The Republic of Indonesia has the world\\\'s largest Muslim population and Southeast Asia\\\'s biggest economy. It is spread across a chain of thousands of islands between Asia and Australia. Ethnically it is highly diverse, with around 300 local languages.

Indonesia was colonized by the Dutch in the early 17th century and was occupied by Japan from 1942 to 1945. Independence was proclaimed in 1945 by Sukarno, the independence movement leader, when the Japanese occupation ended. However, Indonesia needed four years of intermittent negotiations, recurring hostilities and UN mediation before the Netherlands agreed to transfer sovereignty in 1949.

In the wake of a coup in 1965, General Suharto came to power, who imposed authoritarian rule while allowing technocrats to run the economy. He fell from power after riots in 1998, and after decades of repressive ruling, fair legislative elections took place in 1999.


Indonesia is lying beside the intersection of moving tectonic plates, is prone to earthquakes and volcanic eruptions. It is in a strategic location along major sea lanes from Indian Ocean to Pacific Ocean, and consists of 17,508 islands, about 6,000 of which are inhabited. Indonesia shares seas with East Timor, Malaysia and Papua New Guinea.


Economy of Indonesia is mainly based on agriculture and oil. It is one of the emerging market economies of the world, and largest economy in South East Asia. Approximately, 90% of the population is engaged in agriculture, and Indonesia has become self-sufficient in rice which is their staple food.

Indonesia maintains a liberal foreign exchange system and has few restrictions on transfers abroad. The Rupiah, Indonesian currency is linked to a basket of currencies of its major trading partners. The unitary exchange rate allows for fluctuation.

Indonesia has undergone a re-surgence since 1997 Asian Financial Crisis, becoming one of the World\\\'s major emerging economies. Now investors are attracted by a large consumer base, rich natural resources and political stability.

With the objective of a more equitable distribution of development gains, the government gives high priority to expansion in the less developed regions of the country and the creation of employment opportunities for the country\\\'s growing labor force. To attract foreign capital, certain incentives are provided and several sectors are open to foreign investment.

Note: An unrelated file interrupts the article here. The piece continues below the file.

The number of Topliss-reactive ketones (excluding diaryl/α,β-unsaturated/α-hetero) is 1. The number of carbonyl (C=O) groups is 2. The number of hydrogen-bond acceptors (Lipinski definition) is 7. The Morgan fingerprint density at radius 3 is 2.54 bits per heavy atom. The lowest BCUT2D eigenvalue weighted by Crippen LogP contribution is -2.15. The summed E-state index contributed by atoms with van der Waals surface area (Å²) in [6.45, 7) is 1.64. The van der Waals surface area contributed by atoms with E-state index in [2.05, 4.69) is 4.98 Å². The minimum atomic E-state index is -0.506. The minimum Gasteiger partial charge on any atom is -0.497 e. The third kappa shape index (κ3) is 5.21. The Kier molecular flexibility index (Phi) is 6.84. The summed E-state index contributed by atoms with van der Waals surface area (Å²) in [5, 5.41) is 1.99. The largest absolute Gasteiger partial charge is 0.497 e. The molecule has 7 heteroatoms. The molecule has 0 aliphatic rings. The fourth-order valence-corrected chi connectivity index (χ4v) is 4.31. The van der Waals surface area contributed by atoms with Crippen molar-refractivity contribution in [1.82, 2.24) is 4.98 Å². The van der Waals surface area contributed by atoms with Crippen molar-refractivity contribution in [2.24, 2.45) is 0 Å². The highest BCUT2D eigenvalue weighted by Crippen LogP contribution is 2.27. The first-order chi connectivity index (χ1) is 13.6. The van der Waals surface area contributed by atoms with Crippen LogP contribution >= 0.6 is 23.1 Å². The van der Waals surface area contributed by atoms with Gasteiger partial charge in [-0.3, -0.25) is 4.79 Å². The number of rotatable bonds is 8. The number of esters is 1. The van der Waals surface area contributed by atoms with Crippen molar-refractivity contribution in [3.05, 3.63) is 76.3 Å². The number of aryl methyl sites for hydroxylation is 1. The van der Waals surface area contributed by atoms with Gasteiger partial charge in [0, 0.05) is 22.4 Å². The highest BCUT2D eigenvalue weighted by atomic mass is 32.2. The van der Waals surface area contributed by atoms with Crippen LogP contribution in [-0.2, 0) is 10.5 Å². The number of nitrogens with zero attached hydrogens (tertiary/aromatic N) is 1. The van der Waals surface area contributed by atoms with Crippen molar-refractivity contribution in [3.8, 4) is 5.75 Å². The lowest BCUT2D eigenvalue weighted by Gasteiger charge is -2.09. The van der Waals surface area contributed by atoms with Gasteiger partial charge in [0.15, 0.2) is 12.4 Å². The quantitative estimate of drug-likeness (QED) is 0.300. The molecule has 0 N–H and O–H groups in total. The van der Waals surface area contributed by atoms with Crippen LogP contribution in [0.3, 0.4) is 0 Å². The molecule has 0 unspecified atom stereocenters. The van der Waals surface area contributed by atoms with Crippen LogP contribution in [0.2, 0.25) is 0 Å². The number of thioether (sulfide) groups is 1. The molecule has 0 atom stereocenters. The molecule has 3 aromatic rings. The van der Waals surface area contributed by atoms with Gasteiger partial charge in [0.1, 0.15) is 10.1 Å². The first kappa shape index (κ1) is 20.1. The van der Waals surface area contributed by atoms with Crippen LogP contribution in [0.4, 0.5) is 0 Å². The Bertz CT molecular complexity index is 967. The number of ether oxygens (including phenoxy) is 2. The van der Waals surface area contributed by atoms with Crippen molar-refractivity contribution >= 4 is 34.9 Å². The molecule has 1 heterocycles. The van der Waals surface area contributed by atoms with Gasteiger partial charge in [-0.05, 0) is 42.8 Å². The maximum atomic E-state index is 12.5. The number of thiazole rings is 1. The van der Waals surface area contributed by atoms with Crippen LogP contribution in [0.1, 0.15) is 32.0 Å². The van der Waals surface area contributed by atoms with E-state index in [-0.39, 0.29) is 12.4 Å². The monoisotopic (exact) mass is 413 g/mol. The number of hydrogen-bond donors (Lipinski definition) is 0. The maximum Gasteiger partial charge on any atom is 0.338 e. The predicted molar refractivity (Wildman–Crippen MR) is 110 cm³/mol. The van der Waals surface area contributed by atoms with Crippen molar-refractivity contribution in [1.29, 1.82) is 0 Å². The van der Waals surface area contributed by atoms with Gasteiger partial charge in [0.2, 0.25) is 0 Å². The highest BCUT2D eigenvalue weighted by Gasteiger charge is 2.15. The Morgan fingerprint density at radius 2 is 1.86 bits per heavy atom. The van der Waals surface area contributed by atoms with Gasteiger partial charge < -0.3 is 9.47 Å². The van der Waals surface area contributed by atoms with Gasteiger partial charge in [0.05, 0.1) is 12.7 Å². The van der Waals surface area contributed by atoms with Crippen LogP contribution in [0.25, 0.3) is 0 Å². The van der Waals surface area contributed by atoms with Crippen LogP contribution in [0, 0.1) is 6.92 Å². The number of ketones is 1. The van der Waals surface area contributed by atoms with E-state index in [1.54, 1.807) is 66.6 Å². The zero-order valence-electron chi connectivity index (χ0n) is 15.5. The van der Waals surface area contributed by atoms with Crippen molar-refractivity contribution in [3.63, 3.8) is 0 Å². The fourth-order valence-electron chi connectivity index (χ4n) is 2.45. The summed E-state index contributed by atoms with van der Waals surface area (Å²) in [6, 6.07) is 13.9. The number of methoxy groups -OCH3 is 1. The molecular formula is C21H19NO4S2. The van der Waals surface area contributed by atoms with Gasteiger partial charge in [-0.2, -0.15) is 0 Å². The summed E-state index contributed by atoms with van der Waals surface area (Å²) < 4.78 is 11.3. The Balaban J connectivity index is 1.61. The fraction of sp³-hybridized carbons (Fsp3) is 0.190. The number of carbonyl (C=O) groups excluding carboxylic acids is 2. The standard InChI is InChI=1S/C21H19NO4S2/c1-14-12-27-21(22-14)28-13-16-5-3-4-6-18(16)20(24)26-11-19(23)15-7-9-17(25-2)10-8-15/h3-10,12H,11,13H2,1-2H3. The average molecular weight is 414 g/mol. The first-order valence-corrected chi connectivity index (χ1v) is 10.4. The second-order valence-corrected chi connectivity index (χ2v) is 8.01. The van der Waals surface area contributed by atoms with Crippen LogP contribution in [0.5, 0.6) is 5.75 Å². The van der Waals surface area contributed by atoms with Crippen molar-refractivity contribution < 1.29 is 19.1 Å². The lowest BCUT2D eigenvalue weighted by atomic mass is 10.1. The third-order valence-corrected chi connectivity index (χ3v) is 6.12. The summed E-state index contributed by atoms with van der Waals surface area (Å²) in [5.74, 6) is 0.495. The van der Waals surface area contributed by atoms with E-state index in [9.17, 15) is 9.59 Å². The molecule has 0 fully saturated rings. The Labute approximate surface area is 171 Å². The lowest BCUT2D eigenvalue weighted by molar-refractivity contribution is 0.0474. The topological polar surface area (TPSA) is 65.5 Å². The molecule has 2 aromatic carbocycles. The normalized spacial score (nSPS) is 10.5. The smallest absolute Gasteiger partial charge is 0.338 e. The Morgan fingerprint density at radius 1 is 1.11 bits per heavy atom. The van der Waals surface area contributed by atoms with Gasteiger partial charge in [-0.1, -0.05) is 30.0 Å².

Tourism has gained ground and emerged as major foreign exchange earner for the country. Indonesia is rich in natural resources, forestry products, rubber, coffee, tea, tin, nickel, copper, palm products and fish which make important contribution to export earnings. In recent years a number of steps have been taken to promote and stimulate non-oil exports which include handicrafts, textiles, precious metals, tea, tobacco, cement, fertilizers as well as manufactured goods.

People & Culture:

Indonesia is culturally rich having, approximately, 300 ethnic communities, each with cultural identities developed over centuries, mostly influenced by Indian, Arabic, Chinese and European sources. The basic principles which guide life include the concepts of mutual assistance and consultations to arrive at a consensus. This system is still very much in use in community life throughout the country.

Intertwined with religion and old-age traditions from the time of early migrants, the art and culture of Indonesia is rich in itself with Western thoughts brought by Portuguese traders and Dutch colonists. The art and culture has been shaped around its hundreds of ethnic groups, each with cultural differences that have shifted over the centuries. Modern-day Indonesian culture is a fusion of cultural aspects from Arabic, Chinese, Malay and European sources. It has also been influenced from the ancient trading routes between Far East and the Middle East.